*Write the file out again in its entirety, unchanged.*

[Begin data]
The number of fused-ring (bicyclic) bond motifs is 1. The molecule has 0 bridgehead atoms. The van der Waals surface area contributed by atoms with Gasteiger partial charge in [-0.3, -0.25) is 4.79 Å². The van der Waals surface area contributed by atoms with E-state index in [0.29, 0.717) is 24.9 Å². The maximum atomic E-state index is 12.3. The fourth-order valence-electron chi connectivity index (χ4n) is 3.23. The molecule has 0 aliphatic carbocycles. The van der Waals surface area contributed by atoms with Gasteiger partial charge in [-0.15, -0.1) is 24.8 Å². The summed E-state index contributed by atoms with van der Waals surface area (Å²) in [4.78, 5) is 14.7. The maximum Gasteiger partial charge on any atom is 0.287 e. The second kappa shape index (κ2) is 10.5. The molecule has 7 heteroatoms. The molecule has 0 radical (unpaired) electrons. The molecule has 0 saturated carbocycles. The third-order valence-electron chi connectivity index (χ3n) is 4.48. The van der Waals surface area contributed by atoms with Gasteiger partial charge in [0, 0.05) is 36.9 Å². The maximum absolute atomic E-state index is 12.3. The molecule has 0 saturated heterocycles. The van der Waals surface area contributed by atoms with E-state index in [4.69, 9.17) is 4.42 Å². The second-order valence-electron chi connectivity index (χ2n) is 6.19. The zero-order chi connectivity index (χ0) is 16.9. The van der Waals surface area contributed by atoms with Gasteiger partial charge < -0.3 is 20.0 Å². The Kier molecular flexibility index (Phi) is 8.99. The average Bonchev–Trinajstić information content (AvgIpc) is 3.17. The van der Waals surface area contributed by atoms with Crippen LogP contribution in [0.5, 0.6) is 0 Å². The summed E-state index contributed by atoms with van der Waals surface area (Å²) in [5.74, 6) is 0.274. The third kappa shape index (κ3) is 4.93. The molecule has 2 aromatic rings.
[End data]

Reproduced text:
The number of fused-ring (bicyclic) bond motifs is 1. The molecule has 0 bridgehead atoms. The van der Waals surface area contributed by atoms with Gasteiger partial charge in [-0.3, -0.25) is 4.79 Å². The van der Waals surface area contributed by atoms with E-state index in [0.29, 0.717) is 24.9 Å². The maximum atomic E-state index is 12.3. The fourth-order valence-electron chi connectivity index (χ4n) is 3.23. The molecule has 0 aliphatic carbocycles. The van der Waals surface area contributed by atoms with Gasteiger partial charge in [-0.15, -0.1) is 24.8 Å². The summed E-state index contributed by atoms with van der Waals surface area (Å²) in [4.78, 5) is 14.7. The maximum Gasteiger partial charge on any atom is 0.287 e. The second kappa shape index (κ2) is 10.5. The molecule has 7 heteroatoms. The molecule has 0 radical (unpaired) electrons. The molecule has 0 saturated carbocycles. The third-order valence-electron chi connectivity index (χ3n) is 4.48. The van der Waals surface area contributed by atoms with Gasteiger partial charge in [0, 0.05) is 36.9 Å². The maximum absolute atomic E-state index is 12.3. The molecule has 0 saturated heterocycles. The van der Waals surface area contributed by atoms with E-state index in [4.69, 9.17) is 4.42 Å². The second-order valence-electron chi connectivity index (χ2n) is 6.19. The zero-order chi connectivity index (χ0) is 16.9. The van der Waals surface area contributed by atoms with Gasteiger partial charge < -0.3 is 20.0 Å². The Kier molecular flexibility index (Phi) is 8.99. The average Bonchev–Trinajstić information content (AvgIpc) is 3.17. The van der Waals surface area contributed by atoms with Crippen LogP contribution in [0.5, 0.6) is 0 Å². The summed E-state index contributed by atoms with van der Waals surface area (Å²) in [5.74, 6) is 0.274. The third kappa shape index (κ3) is 4.93. The molecule has 2 aromatic rings.